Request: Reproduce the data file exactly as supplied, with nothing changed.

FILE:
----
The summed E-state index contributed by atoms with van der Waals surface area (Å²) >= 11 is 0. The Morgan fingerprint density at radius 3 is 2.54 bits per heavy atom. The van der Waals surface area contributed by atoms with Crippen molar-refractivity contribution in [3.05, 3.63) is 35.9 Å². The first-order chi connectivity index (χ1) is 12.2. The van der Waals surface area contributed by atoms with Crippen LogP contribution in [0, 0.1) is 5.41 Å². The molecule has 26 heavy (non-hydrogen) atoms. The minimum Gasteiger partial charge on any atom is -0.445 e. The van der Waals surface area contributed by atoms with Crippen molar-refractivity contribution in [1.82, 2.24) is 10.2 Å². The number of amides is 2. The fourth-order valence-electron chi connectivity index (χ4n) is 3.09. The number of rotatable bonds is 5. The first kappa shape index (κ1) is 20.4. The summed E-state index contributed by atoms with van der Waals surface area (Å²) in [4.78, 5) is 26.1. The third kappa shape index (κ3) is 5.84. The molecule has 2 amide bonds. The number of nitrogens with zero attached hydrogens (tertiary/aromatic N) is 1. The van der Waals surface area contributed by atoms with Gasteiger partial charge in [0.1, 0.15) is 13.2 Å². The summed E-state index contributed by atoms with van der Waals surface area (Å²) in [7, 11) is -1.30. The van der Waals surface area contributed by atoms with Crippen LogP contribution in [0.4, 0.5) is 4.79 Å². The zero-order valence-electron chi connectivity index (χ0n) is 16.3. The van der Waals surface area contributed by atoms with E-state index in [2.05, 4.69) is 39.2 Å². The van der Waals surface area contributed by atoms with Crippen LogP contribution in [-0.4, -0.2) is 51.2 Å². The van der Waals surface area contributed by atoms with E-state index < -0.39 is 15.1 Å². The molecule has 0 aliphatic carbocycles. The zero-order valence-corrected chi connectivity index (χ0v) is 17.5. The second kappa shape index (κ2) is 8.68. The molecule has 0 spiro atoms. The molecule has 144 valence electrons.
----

The summed E-state index contributed by atoms with van der Waals surface area (Å²) >= 11 is 0. The Morgan fingerprint density at radius 3 is 2.54 bits per heavy atom. The van der Waals surface area contributed by atoms with Crippen molar-refractivity contribution in [3.05, 3.63) is 35.9 Å². The first-order chi connectivity index (χ1) is 12.2. The van der Waals surface area contributed by atoms with Crippen LogP contribution in [0, 0.1) is 5.41 Å². The molecule has 26 heavy (non-hydrogen) atoms. The minimum Gasteiger partial charge on any atom is -0.445 e. The van der Waals surface area contributed by atoms with Crippen molar-refractivity contribution in [1.82, 2.24) is 10.2 Å². The number of amides is 2. The fourth-order valence-electron chi connectivity index (χ4n) is 3.09. The number of rotatable bonds is 5. The first kappa shape index (κ1) is 20.4. The summed E-state index contributed by atoms with van der Waals surface area (Å²) in [4.78, 5) is 26.1. The third kappa shape index (κ3) is 5.84. The molecule has 2 amide bonds. The number of nitrogens with zero attached hydrogens (tertiary/aromatic N) is 1. The van der Waals surface area contributed by atoms with Gasteiger partial charge in [0.1, 0.15) is 13.2 Å². The summed E-state index contributed by atoms with van der Waals surface area (Å²) in [7, 11) is -1.30. The van der Waals surface area contributed by atoms with Crippen LogP contribution in [0.4, 0.5) is 4.79 Å². The zero-order valence-electron chi connectivity index (χ0n) is 16.3. The van der Waals surface area contributed by atoms with E-state index in [2.05, 4.69) is 39.2 Å². The van der Waals surface area contributed by atoms with Crippen LogP contribution in [-0.4, -0.2) is 51.2 Å². The van der Waals surface area contributed by atoms with E-state index < -0.39 is 15.1 Å². The molecule has 0 aliphatic carbocycles. The zero-order valence-corrected chi connectivity index (χ0v) is 17.5. The second kappa shape index (κ2) is 8.68. The molecule has 0 spiro atoms. The molecule has 144 valence electrons.